This is the last place you’d ever expect to find a white Christmas, but according to these photos, Mars is actually experiencing more snow and ice than some parts of the United States. The Korolev crater, near Mars’s north pole, is 50 miles across and currently filled with a layer of ice nearly a mile thick. The crater was named after Sergei Korolev, a rocket engineer and spacecraft designer who was the architect of the Soviet Union’s space program. He played an instrumental role in organizing the first interplanetary missions to the Moon, Mars, and Venus, and also worked on the Sputnik program, which was responsible for the world’s first artificial satellite.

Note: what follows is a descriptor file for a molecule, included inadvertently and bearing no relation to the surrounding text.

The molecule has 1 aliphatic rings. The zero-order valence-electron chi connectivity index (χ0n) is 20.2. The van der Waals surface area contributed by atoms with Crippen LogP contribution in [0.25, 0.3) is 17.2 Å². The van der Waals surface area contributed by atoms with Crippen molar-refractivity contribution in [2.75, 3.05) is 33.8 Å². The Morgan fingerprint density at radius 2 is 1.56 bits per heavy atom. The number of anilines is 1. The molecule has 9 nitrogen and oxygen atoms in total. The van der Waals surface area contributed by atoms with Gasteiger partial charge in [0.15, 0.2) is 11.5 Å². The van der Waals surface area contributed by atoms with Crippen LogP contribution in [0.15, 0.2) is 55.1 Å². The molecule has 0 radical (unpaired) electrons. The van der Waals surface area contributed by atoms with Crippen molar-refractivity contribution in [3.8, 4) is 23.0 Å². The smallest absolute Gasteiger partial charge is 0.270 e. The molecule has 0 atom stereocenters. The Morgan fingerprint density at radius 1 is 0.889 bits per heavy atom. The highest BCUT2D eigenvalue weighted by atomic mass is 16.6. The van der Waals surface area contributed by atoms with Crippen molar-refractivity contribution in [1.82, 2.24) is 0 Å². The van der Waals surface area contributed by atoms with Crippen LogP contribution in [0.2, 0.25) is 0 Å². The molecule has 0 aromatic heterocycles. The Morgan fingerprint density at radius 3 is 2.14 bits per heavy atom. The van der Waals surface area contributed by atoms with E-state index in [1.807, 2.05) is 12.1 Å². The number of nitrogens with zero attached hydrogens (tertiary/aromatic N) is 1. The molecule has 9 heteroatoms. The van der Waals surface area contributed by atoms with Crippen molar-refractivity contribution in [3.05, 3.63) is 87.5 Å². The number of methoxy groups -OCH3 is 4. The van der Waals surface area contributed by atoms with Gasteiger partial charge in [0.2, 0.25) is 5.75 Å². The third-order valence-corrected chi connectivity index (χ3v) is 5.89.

Contrary to popular belief, Mars does have distinct seasons. The crater, however, is somewhat of a unique geographical feature. When air travels over the ice, it cools and sinks, causing a layer of cold air that sits directly above the ice. This cold layer acts as an insulator, protecting the ice from warmer air and keeping it from melting. As a result, the crater is completely filled with ice all year-round.
The pictures were taken by the Mars Express High-Resolution Stereo Camera — a tool used by the European Space Agency (ESA). The Mars Express Mission, launched back in June 2003, is the ESA’s first foray into interplanetary travel.